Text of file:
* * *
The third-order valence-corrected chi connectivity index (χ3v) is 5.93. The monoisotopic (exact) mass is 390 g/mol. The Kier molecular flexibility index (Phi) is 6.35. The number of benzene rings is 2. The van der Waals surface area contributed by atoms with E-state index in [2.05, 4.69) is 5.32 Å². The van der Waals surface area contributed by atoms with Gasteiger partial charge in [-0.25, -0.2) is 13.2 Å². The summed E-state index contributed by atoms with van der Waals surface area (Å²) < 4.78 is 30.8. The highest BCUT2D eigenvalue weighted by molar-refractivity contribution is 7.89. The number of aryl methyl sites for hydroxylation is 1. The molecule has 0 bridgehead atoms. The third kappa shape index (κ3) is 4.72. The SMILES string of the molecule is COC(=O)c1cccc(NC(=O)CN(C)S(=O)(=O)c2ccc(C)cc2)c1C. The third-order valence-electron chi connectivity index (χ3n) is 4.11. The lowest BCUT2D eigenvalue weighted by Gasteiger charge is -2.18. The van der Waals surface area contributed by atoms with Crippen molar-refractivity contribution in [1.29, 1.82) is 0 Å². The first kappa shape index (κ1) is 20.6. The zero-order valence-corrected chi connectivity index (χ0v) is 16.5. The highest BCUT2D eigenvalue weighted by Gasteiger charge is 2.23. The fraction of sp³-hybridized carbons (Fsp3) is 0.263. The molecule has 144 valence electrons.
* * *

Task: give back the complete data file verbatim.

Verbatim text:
The third-order valence-corrected chi connectivity index (χ3v) is 5.93. The monoisotopic (exact) mass is 390 g/mol. The Kier molecular flexibility index (Phi) is 6.35. The number of benzene rings is 2. The van der Waals surface area contributed by atoms with E-state index in [2.05, 4.69) is 5.32 Å². The van der Waals surface area contributed by atoms with Gasteiger partial charge in [-0.25, -0.2) is 13.2 Å². The summed E-state index contributed by atoms with van der Waals surface area (Å²) < 4.78 is 30.8. The highest BCUT2D eigenvalue weighted by molar-refractivity contribution is 7.89. The number of aryl methyl sites for hydroxylation is 1. The molecule has 0 bridgehead atoms. The third kappa shape index (κ3) is 4.72. The SMILES string of the molecule is COC(=O)c1cccc(NC(=O)CN(C)S(=O)(=O)c2ccc(C)cc2)c1C. The third-order valence-electron chi connectivity index (χ3n) is 4.11. The lowest BCUT2D eigenvalue weighted by Gasteiger charge is -2.18. The van der Waals surface area contributed by atoms with Crippen molar-refractivity contribution in [1.29, 1.82) is 0 Å². The first kappa shape index (κ1) is 20.6. The zero-order valence-corrected chi connectivity index (χ0v) is 16.5. The highest BCUT2D eigenvalue weighted by Gasteiger charge is 2.23. The fraction of sp³-hybridized carbons (Fsp3) is 0.263. The molecule has 144 valence electrons.